Gene Therapy

Gene therapy is a recombinant DNA process in which cells are taken from the patient, altered by adding genes, and replaced in the patient. The genes then provide the genetic codes for proteins the patient is lacking. Nonreproductive cells are used in gene therapy, so there is no carryover of inserted genes to the next generation.

In the early 1990s, gene therapy was used to correct a deficiency of the enzyme adenosine deaminase (ADA). Blood cells called lymphocytes were removed from the bone marrow of two children, then genes for ADA production were inserted into the cells using viruses as vectors. Finally, the cells were reinfused in the bodies of the children. Once established in the bodies, the gene-altered cells began synthesizing the enzyme ADA. Thus, the deficiency was removed and the disease resolved.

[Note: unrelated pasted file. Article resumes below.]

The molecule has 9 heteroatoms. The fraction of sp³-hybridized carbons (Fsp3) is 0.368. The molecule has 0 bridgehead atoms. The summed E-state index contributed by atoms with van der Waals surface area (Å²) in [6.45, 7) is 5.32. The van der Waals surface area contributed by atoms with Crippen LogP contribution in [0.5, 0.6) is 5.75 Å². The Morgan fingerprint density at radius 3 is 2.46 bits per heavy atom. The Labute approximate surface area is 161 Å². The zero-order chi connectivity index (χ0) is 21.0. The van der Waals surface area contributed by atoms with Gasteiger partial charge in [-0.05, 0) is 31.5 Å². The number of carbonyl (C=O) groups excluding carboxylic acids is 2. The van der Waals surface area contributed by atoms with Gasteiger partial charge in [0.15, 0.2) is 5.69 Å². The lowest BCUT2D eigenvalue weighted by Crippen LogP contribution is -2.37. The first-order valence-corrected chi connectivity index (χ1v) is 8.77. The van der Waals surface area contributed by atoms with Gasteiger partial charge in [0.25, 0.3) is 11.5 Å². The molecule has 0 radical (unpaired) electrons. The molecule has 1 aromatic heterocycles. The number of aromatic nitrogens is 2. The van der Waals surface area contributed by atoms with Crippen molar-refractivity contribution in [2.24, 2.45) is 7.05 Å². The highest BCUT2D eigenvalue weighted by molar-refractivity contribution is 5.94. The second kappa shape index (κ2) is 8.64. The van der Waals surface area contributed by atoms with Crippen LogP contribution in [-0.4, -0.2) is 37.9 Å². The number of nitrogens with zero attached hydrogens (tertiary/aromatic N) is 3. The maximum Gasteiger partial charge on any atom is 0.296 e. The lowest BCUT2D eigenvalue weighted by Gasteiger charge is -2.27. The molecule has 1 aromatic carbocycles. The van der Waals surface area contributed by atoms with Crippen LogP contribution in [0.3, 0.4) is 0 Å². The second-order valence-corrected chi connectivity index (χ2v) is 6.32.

Approximately 2,000 single-gene defects are believed to exist, and patients with these defects may be candidates for gene therapy. A multilayered review system now exists to ensure the safety of gene therapy proposals. Many aspects must be considered before approval is granted for gene therapy experiments.